Seniors have limited options in regard to paying for long-term care.
When organizing long-term care, individuals and families must navigate the benefits and requirements of numerous programs, support systems and products, such as:
1. The Role of Medicare
Medicare is an unfulfilled promise for many Americans with chronic illnesses. Under this program, eligibility is determined by the type of illness one has. In general, if one has an acute illness like heart disease or cancer, Medicare provides comprehensive care. Medicare provides very limited coverage in a nursing home setting (up to 100 days), and it does not cover long-term care at home unless the senior needs skilled care and then the services covered are highly restricted in scope and duration. Private health insurance programs generally do not cover services beyond short-term rehabilitation care.
2. The Role of Medicaid
Medicaid provides coverage for chronic illnesses. However, unlike Medicare, Medicaid is a program with income and asset limitations requiring virtual impoverishment to qualify for benefits, which generally provide for basic care services. Eligibility is complex and, because it is a joint federal-state program, varies from state-to-state. When people do become eligible for Medicaid, regardless of whether they have engaged in long-term care planning, they are required to pay all but a small portion of their income each month for their care. Medicaid then pays whatever the difference is between that amount and the Medicaid rate. Thus, costs to Medicaid are always mitigated by the Medicaid recipient’s monthly income.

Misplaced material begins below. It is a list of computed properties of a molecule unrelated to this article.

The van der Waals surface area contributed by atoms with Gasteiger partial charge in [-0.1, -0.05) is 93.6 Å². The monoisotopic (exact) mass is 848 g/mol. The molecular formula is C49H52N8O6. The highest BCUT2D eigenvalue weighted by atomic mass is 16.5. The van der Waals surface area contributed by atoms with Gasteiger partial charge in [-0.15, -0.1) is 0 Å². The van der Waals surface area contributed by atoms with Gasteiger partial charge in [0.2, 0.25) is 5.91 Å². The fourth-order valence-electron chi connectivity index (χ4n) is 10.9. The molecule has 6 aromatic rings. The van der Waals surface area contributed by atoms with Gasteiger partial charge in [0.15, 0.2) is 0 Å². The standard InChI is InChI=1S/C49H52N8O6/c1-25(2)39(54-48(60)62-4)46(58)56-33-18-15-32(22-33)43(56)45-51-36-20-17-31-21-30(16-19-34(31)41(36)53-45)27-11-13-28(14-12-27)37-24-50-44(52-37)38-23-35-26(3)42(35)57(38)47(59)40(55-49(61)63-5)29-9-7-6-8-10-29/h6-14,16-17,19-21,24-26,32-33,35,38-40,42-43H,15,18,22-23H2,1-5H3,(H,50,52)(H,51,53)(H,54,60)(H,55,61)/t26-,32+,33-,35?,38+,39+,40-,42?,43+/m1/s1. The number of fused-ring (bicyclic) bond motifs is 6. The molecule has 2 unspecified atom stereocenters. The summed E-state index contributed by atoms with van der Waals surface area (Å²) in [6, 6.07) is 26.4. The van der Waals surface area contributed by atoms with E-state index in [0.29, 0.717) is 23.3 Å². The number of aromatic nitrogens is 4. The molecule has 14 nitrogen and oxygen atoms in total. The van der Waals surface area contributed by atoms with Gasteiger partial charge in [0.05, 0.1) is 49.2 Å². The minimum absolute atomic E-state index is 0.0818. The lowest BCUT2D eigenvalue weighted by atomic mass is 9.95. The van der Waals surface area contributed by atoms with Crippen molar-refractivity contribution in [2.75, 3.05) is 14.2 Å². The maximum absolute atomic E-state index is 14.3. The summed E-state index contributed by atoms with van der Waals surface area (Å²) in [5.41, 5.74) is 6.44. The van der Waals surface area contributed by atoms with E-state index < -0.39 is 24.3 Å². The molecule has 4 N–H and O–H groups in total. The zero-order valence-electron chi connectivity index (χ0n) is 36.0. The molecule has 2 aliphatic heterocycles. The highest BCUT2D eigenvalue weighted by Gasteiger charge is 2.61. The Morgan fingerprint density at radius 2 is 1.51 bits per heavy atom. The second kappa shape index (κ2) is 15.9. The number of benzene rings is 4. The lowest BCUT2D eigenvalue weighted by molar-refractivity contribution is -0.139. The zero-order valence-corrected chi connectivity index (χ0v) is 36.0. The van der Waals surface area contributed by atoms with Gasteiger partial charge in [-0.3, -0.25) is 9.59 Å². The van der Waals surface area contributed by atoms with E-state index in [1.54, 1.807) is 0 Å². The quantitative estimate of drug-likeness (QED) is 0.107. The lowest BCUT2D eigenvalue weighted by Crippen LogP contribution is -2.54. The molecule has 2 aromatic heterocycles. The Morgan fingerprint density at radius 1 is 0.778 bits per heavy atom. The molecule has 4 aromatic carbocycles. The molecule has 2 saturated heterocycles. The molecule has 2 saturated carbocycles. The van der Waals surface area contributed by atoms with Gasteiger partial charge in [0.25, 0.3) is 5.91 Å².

3. The Role of Long-Term Services and Support
The role of the aging network and the services and supports funded by the Older Americans Act and state governments can be critical in helping to keep older adults with multiple chronic illnesses in their homes longer. For individuals with means, these programs are out of reach since they are designed to target those with the greatest economic and social needs.
4. The Role of Private Long-Term Care Insurance
Long-Term Care Insurance (“LTCI”) products provide one planning option for some seniors, and Elder Law attorneys discuss this option with clients as part of a comprehensive evaluation of long-term care options. However, the long-term care insurance sector offers products that address only a small portion of long-term care needs, typically paying for less than 12 percent of all long-term care expenses. At present, the potential to meet financing needs has been limited by the proportion of the population with sufficient lifetime earnings and asset accumulation to afford such insurance. LTCI, like life insurance, is most affordable when purchased well before retirement age is reached or the need is immediate. Thus, LTCI products are beyond the reach of most retirees. In addition, unlike Medicare and Medicaid, individuals applying for LTCI usually must undergo a health underwriting screen.
5. The Role of Private Pay
This is what many seniors and their families do: privately pay. By privately paying, they can better control the quality of care and the choices available in selecting the type of care. The problem here is simple and widespread: Most seniors do not have financial means to pay for necessary care and daily living expenses for an extended period of time.
Source: NAELA, “Our Nation’s Long-Term Care Crisis and Medicaid: The Need for Systematic Change.”